From compounds to parks and prison walls to garden walls
In 2004, the Ontario Provincial Government introduced a new Ministry of Child and Youth Services and this project was the first building by the Province and first campus in Canada designed for LEED Certification, initiating a new standard for environmental stewardship for public buildings. The major innovations distinguishing the new views of this Ministry are directly expressed in the urban design and architecture of the Roy McMurtry Youth Centre. The morphological inversion of the iconic prison wall is a significant urban indicator of these views, announcing the integration of the institution within the community.
The eight new buildings and two existing buildings are located outside of and connected to the garden wall. The Campus Common reinforces the educational, rehabilitative ideals of the Centre and its responsibility for our most vulnerable citizens. The Campus is centred on the site, offering the community a public park of naturalised landscaping, bio-swales, a pond, existing mature trees, hundreds of new trees, a new streetscape and shared use of an Olympic running track. Intensifying the public use of the non-secured areas of the site is critical to the success of this Youth Centre, both in promoting a healthy public understanding of the aspirations of the institution and the residents’ understanding of their place within their society.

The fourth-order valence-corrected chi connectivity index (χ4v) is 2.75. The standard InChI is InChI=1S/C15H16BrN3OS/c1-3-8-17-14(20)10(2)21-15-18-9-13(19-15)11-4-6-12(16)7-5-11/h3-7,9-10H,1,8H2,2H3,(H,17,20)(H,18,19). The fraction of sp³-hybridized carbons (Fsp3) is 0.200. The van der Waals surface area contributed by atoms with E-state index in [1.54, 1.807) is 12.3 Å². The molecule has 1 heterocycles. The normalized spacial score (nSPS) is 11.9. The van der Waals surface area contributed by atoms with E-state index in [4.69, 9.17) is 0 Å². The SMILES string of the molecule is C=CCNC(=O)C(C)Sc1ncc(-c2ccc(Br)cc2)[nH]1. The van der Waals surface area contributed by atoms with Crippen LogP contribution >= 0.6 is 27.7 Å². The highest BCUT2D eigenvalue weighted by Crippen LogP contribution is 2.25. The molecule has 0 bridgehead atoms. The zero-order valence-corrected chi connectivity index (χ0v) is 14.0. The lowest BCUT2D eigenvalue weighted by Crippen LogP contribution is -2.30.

The new public pedestrian and vehicular entrance to the site is aligned with the existing intersection of the regional road and the historic Main Street of the local town of Brampton, presenting a public space as the terminal of the views from Main Street and the Town Centre and a continuation of the existing regional park system. The institutional, local and provincial communities were each considered in the realisation of the project, indicated by the aligned entry point into the site, the scale of the aggregate built form, earth works and landscaping of the new public park, the deconstruction of the monolithic institution into discrete buildings and finally the detailing of the private bedrooms.